Q: I'm trying to move away from mainstream cleaning products, but does that mean I'm left with nothing but vinegar and baking soda?
A: Decades of marketing have taught us that your house isn't clean unless you can see a bald man reflected in your floors and your children can eat out of your toilet bowl. And of course, those grimy dishes, tubs and toilets have to sparkle with one easy stroke!
The result is we've got cupboards stocked with toxic soups (think: chemical whiteners, colourants, perfumes, ozone-killing volatile organic compounds and petrochems) that are often the most dangerous products in our homes. Anyone with asthma or chemical sensitivities can tell you just how harmful these products can be to your health, but what about the ecosystem?
Sure, many of the ingredients in chemical cleansers break down into harmless substances, but others make it through the city's water treatment process to wreak havoc on our waterways. An American study found that nearly 70 per cent of streams tested positive for hormone-mimicking detergent metabolites.
But it's hard for you to tell which bottle or spray is better or worse, since most labels don't list any ingredients at all, though there are some clues. Products with the word "warning" somewhere on the bottle are moderately hazardous. "Caution" means slightly toxic. Stay away from anything labelled "danger," "poison" or "corrosive" - they're the most toxic.
The ecological nightmare is only compounded when you factor in the growing trend towards disposable cleaning wipes, mops, even toilet wands that are clogging our landfills unnecessarily.
If you're looking for a good, all-natural, truly eco-friendly all-purpose cleaner but want the ease of the ready-to-spray types, there's plenty of choice out there. Seventh Generation ($4.99 at Big Carrot on Danforth), Ecover (from $5.79 at Noah's on Yonge or Bloor and Big Carrot), Nature Clean (from $4.89 at the Carrot, Noah's and Grassroots on Danforth or Bloor) or Citra-Solv (from $5.89 at the above stores) all make all-purpose sprays. Concentrated Simple Green All Purpose/Degreaser isn't quite so pure (note: it does contain ammonia-based ingredients) but is still safer than comparable cleaners with bleaches and solvents, and markets itself as non-toxic and biodegradeable (from $4.99/L at Noah's and Canadian Tire).
Skip all the ammonia and, in some cases, the nerve-damaging butyl cellosolve found in mainstream glass cleaners. Water with vinegar or lemon juice works fine for windows, as does Nature Clean's All Natural glass and window cleaner (from $3.19 at Grassroots, Noah's and Big Carrot).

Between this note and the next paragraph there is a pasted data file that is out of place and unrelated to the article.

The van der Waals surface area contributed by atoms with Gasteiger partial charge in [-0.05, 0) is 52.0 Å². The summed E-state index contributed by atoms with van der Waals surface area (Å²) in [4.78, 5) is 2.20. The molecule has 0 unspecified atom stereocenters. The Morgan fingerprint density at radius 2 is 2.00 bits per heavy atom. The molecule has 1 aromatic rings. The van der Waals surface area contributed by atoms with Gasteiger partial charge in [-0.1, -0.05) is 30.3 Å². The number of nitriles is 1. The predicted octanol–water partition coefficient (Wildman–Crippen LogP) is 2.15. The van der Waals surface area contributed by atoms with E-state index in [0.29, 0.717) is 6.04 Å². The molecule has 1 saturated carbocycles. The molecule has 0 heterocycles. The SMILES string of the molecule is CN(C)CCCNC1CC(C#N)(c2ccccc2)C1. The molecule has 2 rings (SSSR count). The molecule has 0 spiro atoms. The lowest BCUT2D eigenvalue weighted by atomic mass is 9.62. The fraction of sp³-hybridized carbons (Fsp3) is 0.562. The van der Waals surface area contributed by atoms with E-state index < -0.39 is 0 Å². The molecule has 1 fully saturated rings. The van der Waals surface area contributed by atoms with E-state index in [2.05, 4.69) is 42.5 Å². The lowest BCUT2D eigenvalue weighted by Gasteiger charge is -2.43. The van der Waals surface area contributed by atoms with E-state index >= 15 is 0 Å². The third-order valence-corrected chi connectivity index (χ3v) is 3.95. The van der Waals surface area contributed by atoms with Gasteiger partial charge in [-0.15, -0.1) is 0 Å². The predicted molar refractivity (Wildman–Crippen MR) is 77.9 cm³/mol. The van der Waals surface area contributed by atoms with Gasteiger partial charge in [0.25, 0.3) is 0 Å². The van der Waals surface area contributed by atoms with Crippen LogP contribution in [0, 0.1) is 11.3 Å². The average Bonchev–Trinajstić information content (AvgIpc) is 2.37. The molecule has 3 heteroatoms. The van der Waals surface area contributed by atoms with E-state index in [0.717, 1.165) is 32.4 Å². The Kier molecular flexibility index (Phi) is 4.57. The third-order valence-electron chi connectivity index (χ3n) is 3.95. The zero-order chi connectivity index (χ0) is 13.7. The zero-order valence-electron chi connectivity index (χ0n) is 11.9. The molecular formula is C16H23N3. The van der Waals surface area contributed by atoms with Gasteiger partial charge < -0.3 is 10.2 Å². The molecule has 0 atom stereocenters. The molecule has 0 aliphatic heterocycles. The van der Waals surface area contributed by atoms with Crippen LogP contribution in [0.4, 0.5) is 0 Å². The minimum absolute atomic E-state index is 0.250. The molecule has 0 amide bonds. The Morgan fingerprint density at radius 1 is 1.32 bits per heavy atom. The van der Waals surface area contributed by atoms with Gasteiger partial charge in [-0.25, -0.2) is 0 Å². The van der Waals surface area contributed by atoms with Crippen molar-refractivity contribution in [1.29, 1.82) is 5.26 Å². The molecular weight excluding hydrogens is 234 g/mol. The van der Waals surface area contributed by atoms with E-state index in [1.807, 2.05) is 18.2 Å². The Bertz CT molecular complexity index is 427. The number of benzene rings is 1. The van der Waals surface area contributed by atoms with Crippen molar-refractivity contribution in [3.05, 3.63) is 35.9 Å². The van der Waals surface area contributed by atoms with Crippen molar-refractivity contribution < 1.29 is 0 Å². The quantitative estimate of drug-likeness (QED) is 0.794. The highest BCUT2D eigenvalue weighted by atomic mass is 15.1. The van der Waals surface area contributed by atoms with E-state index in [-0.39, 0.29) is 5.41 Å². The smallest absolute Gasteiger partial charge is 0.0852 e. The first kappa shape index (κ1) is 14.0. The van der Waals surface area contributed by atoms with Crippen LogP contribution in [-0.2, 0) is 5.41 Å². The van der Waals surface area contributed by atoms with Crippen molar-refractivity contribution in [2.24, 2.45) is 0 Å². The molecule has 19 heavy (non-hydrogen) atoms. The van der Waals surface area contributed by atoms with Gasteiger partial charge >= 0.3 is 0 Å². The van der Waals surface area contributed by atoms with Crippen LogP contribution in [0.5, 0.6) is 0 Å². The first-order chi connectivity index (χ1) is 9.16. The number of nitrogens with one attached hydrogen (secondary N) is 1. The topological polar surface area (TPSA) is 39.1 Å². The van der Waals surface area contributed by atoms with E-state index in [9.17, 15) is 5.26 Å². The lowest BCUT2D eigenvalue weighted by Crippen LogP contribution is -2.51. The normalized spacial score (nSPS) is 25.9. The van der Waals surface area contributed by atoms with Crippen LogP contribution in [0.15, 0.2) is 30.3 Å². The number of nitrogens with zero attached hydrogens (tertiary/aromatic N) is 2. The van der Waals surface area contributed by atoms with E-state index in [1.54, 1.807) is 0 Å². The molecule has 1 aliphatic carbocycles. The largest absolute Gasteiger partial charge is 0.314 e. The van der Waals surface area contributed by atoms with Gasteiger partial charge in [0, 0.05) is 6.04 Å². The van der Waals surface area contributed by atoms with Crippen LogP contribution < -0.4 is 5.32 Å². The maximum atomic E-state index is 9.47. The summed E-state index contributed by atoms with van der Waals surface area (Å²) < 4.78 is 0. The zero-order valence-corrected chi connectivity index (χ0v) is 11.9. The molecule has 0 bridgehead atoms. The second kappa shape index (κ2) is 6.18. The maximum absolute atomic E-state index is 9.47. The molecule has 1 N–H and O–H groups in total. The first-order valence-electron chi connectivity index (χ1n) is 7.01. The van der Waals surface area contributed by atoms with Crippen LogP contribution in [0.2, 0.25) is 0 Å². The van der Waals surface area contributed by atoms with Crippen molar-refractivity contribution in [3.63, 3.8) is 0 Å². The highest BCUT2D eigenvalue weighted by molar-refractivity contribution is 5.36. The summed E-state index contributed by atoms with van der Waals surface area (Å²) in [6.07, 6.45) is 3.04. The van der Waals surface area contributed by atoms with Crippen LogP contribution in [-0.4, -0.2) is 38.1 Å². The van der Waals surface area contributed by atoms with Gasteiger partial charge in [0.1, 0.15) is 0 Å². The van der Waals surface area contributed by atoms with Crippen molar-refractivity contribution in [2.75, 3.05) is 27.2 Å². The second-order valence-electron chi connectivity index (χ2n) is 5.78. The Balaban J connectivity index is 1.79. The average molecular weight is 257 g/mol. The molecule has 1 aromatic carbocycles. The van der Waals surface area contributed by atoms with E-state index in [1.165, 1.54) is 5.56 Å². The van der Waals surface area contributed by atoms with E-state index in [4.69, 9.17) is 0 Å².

Or bypass cleaning products altogether with the Blue Wonder cloth. Its patented microfibre knit (half polyester, half nylon) is ultra absorbent and anti-bacterial, and enables you to clean windows as well as sinks, stoves, pots, TVs and pretty much any surface you can think of without any cleaners. Just wipe and rub (order online at www.bluewondercloth.com or call 1-888-821-2583). Mabu makes a similar all-purpose, naturally bacteria resistant cloth from vegetable cellulose pulp ($3.99 at Big Carrot).
Corrosive toilet bowl cleaners are some of the most toxic products in your repertoire. No need, when even for tough jobs you can pour in a cup of borax and a quarter-cup of vinegar, let it sit for a few hours, then scrub. If you want the ready-made kind, Ecover Toilet Bowl Cleaner works well (from $6.59 at Noah's and Big Carrot).
Noxious oven cleaners (full of lye and corrosive sodium hydroxide) can be replaced with Nature Clean Barbecue and Oven Cleaner (from $5.39 at the Carrot, Grassroots and Noah's). Or try soaking the charred surface overnight with baking soda and water, then scrub with baking soda and a soapy sponge.
Most conventional dishwashing liquids and powders are petroleum-based. Some even contain hormone disrupters. And while most laundry detergents and dish soaps stopped using ecosystem-disrupting phosphates years ago, some dishwasher detergents still contain these potential carcinogens. Ecover, Nature Clean and Seventh Generation all make great dishwashing soaps and/ or powders. One small, completely unscientific study found Ecover's suds cut through grease the best (from $8.19 at Big Carrot and Noah's).
And of course, no discussion of modern cleaning agents is complete unless we face up to our addiction to anti-bacterial er, everything. Please, people, let it go. Exposure to household germs isn't a bad thing, but it is a bad when those bug-fighting ingredients make their way into 58 per cent of our streams. If you must banish bacteria, try Benefect Disinfectant Spray - it's 100 per cent plant-based, with no added dyes or fragrances. And it kills 99 per cent of germs (from $4.99 at Grassroots and Noah's).
Whatever you do, try to buy in bulk and look for concentrated formulas that you dilute at home in order to conserve packaging.
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